10.) Conversion & Discipleship by Bill Hull

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This was required reading for a seminary class this fall, but I really loved it.  Bill Hull explained so well that walking with believers does not end once they come to know Christ, but that is only the beginning, highlighting both parts of the Great Commission.  Great read!

11.) Transformational Discipleship by Eric Geiger and Michael Kelley

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This book was similarly a book for a seminary class, but I enjoyed its very practical principles of discipleship presented.  The authors focused on how growth takes place in the life of a believer through various stories of individuals’ transformation.  Also a good read!

12.) Teenage Girls by Ginny Olson

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While we’re on the topic of seminary books, I absolutely loved this one.  While it is a little dated, the modern psychological research included sets this book far above many I have read on ministering to teenage girls.  It did a great job of discerning what ministers should encourage parents to reinforce in each stage and issue of teenage girls’ development and what is important for the minister to recognize.  I would say this is a must read for anyone who works with teenage girls!

13.) Present over Perfect by Shauna Niequist

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This book put words to transformation in my life I had just experienced or was currently undergoing.  I immediately felt like I could better explain myself through beautiful metaphors and stories used in this book.  I have continued to reference it since I’ve read it and bought it for multiple friends.  This book is all about showing up even when you’re imperfect and I think we all need to do so much more of it.

14.) Talking as Fast as I Can by Lauren Graham

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I listened to this book on Audible, which I would highly recommend.  Lauren Graham shares her story of how she so deeply identified with the character of Lorelai Gilmore in my favorite TV Show Gilmore Girls.  She watched every season and talked about what was going on in her life.  She shared a little about Parenthood and the shared more about the Revival with interesting details and beautiful stories in between.  Y’all these are my shows and I loved this.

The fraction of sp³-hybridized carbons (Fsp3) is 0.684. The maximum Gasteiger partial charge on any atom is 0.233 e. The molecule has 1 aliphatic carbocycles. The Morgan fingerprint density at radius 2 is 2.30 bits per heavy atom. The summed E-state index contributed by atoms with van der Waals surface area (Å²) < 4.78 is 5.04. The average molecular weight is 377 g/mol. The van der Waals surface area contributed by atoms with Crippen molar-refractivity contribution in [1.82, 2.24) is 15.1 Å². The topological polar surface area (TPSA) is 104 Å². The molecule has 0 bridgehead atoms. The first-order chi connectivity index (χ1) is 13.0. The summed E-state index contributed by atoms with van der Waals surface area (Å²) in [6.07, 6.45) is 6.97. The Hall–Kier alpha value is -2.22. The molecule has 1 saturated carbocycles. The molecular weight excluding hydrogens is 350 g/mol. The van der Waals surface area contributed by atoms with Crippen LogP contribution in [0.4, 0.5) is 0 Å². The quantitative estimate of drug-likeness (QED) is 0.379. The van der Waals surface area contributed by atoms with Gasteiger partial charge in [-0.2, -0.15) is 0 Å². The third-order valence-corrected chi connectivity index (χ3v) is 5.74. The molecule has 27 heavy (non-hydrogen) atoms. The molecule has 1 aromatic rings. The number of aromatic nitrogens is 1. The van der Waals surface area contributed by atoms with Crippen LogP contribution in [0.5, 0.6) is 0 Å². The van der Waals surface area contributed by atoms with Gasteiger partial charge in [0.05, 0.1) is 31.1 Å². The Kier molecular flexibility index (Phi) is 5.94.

15.) The Chronicles of Narnia by C. S. Lewis

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I mean, just read this.

16.) Hidden Christmas by Tim Keller

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This was a good read for this Christmas, as Tim Keller highlighted many of the not so romantic details about the story of the night in Bethlehem when Jesus was born.  He beautifully wove a good deal of Old Testament anecdotes and details and did a great job of bringing the story to life while shedding a great deal of new light on typically overlooked pieces of the story.


So those are my reads from this year.  Comment below with yours!  Also, click FOLLOW in the left column for book reviews hot of the presses.

HAPPY NEW YEAR!

Review of Audacious by Beth Moore

I feel like this idea of living “audaciously” or being brave is really popular amongst Christian women right now. I’m not sure why exactly. Why for such a time as this are we choosing to be brave? But I have found myself in circles and Bible studies and reading blogs all surrounding the same topic, being brave.